In this recipe, we are using Butternut squash, a large, cylindrical squash that looks rather like a pear-shaped bat. Like other winter squashes, it is a good source of iron, riboflavin and antioxidant Vitamins A and C. It also contains lutein, a carotenoid antioxidant believed to be important for eye health, providing possible protection against cataracts and macular degeneration. When shopping, choose one that is heavy for its size and has a hard, deep-colored rind free of blemishes or moldy spots. This side dish would make a lovely addition to your Thanksgiving dinner.

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Course Salad
Servings 6

Ingredients

  • 1 3 lb butternut squash
  • 2 tsp olive oil
  • 1/2 tsp salt
  • 1 1/2 tsp ground cumin

For Pesto:

  • 1/2 cup raw pepitas (hulled pumpkin seeds
  • 2 tbsp olive oil, divided
  • 1 large clove garlic
  • 1/2 cup packed cilantro sprigs
  • 2 tsp fresh lemon juice
  • 1/4 tsp salt
  • 1/4 tsp freshly ground black pepper

Instructions

  1. Preheat oven to 450 degrees F with rack in the middle. To help with clean up, line a 17-by 12- by 1-inch baking sheet with foil. Gently spray with cooking spray and set aside.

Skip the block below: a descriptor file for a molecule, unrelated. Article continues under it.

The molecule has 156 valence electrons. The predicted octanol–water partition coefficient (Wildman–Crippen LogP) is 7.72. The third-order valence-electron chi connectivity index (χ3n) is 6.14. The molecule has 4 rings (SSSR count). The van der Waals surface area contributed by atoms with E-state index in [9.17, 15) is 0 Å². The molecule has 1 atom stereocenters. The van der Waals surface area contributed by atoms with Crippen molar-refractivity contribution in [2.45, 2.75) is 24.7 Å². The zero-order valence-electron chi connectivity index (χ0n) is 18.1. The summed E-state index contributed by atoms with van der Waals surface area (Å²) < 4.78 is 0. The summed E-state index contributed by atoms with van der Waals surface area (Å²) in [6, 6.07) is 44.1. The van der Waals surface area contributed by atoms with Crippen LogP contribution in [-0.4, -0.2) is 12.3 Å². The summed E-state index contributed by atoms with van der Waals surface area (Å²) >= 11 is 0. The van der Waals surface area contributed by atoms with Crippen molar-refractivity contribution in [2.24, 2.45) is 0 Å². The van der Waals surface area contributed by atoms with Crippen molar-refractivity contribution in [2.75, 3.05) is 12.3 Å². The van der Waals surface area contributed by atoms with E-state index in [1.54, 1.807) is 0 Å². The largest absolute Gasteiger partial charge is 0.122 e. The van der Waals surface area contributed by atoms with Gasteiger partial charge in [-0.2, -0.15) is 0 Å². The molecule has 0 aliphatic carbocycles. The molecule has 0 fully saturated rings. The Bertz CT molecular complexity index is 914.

2. Peel the squash and cut off the ends. Cut in half and remove the seeds.

  3. Cube the squash into ½-inch cubes – about 6 cups. In a large bowl toss the squash with the 2 tablespoons olive oil, salt and cumin to taste. Arrange in single layer on prepared baking sheet.

  4. Roast the squash, turning occasionally, until golden brown on edges, about 30-35 minutes. 

Pesto:

  1. Toast the pepitas in 1 tablespoon oil in a large heavy skillet over medium-high heat, stirring frequently, until seeds are puffed and beginning to brown, about 2 to 4 minutes. Transfer to a large plate to cool.

  2. Using a food processor, pulse the cooled pepitas with the remaining 1 tablespoon olive oil, garlic, cilantro, lemon juice and salt and pepper to form a coarse paste.

  3. Toss the squash with the pesto. Taste, adding additional salt and pepper if desired. Serve immediately.

Recipe Notes

You could serve the squash without the pesto and make a squash salad by mixing the squash with some toasted slivered almonds, crumbled goat cheese or ricotta salata, and tossing with a bit of olive oil and good balsamic vinegar. 

You could also make an entrée by mixing the pesto with some pasta and some pasta water (to thin out a bit) and top with the squash, crumbled goat cheese or ricotta salata, and perhaps some toasted pine nuts.